Územní Plánování vs. Generalbebauungsplanung: A Comparison of Planning Concepts and Practices between the former Czechoslovakia and the German Democratic Republic

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While there is no denying that the Soviet Union had great influence over the patterns of urban growth and development of land in Central and East European countries in the 20th century, yet a qualitative comparison of how each country defined urban planning and spatial planning during their state socialist regime have not been examined in depth. The nuances in meanings would reveal local perspectives on how the planning process operated in each respective country, thus unfolding the unique trajectory path of each city based on its location and importance within the country even after the transition to post-socialism. The aim of this paper is to expose the particularities of planning practices in Czechoslovakia compared to the German Democratic Republic (GDR) and to explain the differences in urban development in strategically located cities of East Berlin and Bratislava. The first part of this paper introduces the definitions and concepts of urban planning in the Czech, Slovak and German context and how they evolve throughout the four decades of various planning and building stages during state socialism. Then it discusses the concept of spatial planning and the instruments used respectively in each country. The third part will then demonstrate how these concepts and instruments were applied in an important aspect of planning infrastructure, the nationwide transportation network, and its influence on growth in East Berlin and Bratislava.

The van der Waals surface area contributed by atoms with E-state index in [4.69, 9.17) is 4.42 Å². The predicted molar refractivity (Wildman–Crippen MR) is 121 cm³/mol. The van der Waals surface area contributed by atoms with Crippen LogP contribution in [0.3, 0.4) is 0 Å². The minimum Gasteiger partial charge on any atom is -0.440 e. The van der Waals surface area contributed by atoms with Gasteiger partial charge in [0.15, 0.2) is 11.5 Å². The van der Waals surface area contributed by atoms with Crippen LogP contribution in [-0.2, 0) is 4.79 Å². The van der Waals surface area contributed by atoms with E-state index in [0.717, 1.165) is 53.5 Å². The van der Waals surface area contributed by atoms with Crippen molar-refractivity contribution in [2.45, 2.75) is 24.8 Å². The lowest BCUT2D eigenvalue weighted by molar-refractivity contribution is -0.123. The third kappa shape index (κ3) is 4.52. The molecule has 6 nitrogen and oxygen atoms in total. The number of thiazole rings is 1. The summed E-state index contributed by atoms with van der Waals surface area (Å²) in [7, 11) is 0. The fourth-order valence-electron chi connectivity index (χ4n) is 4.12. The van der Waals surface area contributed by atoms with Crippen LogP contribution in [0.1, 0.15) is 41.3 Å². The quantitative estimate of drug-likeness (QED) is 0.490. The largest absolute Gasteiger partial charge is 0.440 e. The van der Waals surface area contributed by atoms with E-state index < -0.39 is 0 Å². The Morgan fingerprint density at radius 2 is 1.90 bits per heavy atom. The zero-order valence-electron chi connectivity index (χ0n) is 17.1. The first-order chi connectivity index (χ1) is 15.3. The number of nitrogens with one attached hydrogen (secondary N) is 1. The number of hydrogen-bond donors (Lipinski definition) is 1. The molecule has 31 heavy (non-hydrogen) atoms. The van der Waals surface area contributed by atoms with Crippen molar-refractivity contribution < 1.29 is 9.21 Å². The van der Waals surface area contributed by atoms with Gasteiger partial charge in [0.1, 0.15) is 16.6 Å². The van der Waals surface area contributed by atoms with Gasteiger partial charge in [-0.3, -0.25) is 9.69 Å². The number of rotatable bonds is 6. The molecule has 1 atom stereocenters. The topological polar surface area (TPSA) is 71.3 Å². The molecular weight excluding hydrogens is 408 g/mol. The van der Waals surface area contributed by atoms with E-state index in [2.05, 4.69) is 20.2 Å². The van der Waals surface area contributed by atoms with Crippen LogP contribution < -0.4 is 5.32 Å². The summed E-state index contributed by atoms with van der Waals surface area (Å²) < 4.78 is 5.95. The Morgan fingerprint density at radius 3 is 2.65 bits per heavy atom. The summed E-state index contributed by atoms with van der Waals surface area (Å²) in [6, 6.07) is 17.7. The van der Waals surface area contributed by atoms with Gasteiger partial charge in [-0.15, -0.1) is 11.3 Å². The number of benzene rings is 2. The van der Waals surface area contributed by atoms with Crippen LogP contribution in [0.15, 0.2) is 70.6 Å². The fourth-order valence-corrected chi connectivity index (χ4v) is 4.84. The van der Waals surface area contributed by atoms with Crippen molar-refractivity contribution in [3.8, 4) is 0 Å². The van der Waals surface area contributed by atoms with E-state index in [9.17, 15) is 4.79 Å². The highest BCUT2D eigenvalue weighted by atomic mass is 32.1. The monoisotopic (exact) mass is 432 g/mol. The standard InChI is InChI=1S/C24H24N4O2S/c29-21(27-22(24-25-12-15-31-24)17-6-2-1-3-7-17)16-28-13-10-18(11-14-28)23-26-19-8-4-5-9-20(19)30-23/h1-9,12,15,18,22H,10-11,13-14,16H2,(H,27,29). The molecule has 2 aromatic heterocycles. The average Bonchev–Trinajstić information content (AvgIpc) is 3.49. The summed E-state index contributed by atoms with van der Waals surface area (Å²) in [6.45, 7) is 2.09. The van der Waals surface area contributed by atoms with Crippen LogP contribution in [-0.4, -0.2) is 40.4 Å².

comparative planning history, state socialism, infrastructure, centralised economies